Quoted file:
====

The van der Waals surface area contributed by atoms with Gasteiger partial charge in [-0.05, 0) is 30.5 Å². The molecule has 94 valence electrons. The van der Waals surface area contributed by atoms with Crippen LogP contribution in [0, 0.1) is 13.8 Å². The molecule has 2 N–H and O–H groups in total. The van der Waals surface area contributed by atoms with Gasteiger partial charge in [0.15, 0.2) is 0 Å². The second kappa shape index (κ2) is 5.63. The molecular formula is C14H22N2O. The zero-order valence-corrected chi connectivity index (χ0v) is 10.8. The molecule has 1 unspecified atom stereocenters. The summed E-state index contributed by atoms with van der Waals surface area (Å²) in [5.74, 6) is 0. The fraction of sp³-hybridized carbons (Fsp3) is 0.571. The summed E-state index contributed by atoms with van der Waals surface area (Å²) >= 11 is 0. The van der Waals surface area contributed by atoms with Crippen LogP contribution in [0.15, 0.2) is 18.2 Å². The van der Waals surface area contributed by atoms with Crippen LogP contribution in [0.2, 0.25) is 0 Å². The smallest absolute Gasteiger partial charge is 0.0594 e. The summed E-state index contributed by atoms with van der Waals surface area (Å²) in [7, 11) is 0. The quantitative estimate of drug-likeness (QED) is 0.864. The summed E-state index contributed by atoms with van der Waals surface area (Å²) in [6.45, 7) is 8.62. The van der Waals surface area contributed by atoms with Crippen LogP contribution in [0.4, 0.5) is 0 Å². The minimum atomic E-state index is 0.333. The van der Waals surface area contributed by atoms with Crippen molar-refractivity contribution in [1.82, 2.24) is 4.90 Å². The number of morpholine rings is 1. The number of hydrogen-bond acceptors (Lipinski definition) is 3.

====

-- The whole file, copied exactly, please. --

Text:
The van der Waals surface area contributed by atoms with Gasteiger partial charge in [-0.05, 0) is 30.5 Å². The molecule has 94 valence electrons. The van der Waals surface area contributed by atoms with Crippen LogP contribution in [0, 0.1) is 13.8 Å². The molecule has 2 N–H and O–H groups in total. The van der Waals surface area contributed by atoms with Gasteiger partial charge in [0.15, 0.2) is 0 Å². The second kappa shape index (κ2) is 5.63. The molecular formula is C14H22N2O. The zero-order valence-corrected chi connectivity index (χ0v) is 10.8. The molecule has 1 unspecified atom stereocenters. The summed E-state index contributed by atoms with van der Waals surface area (Å²) in [5.74, 6) is 0. The fraction of sp³-hybridized carbons (Fsp3) is 0.571. The summed E-state index contributed by atoms with van der Waals surface area (Å²) >= 11 is 0. The van der Waals surface area contributed by atoms with Crippen LogP contribution in [0.15, 0.2) is 18.2 Å². The van der Waals surface area contributed by atoms with Crippen LogP contribution in [0.2, 0.25) is 0 Å². The smallest absolute Gasteiger partial charge is 0.0594 e. The summed E-state index contributed by atoms with van der Waals surface area (Å²) in [7, 11) is 0. The quantitative estimate of drug-likeness (QED) is 0.864. The summed E-state index contributed by atoms with van der Waals surface area (Å²) in [6.45, 7) is 8.62. The van der Waals surface area contributed by atoms with Crippen LogP contribution in [0.4, 0.5) is 0 Å². The minimum atomic E-state index is 0.333. The van der Waals surface area contributed by atoms with Crippen molar-refractivity contribution in [1.82, 2.24) is 4.90 Å². The number of morpholine rings is 1. The number of hydrogen-bond acceptors (Lipinski definition) is 3.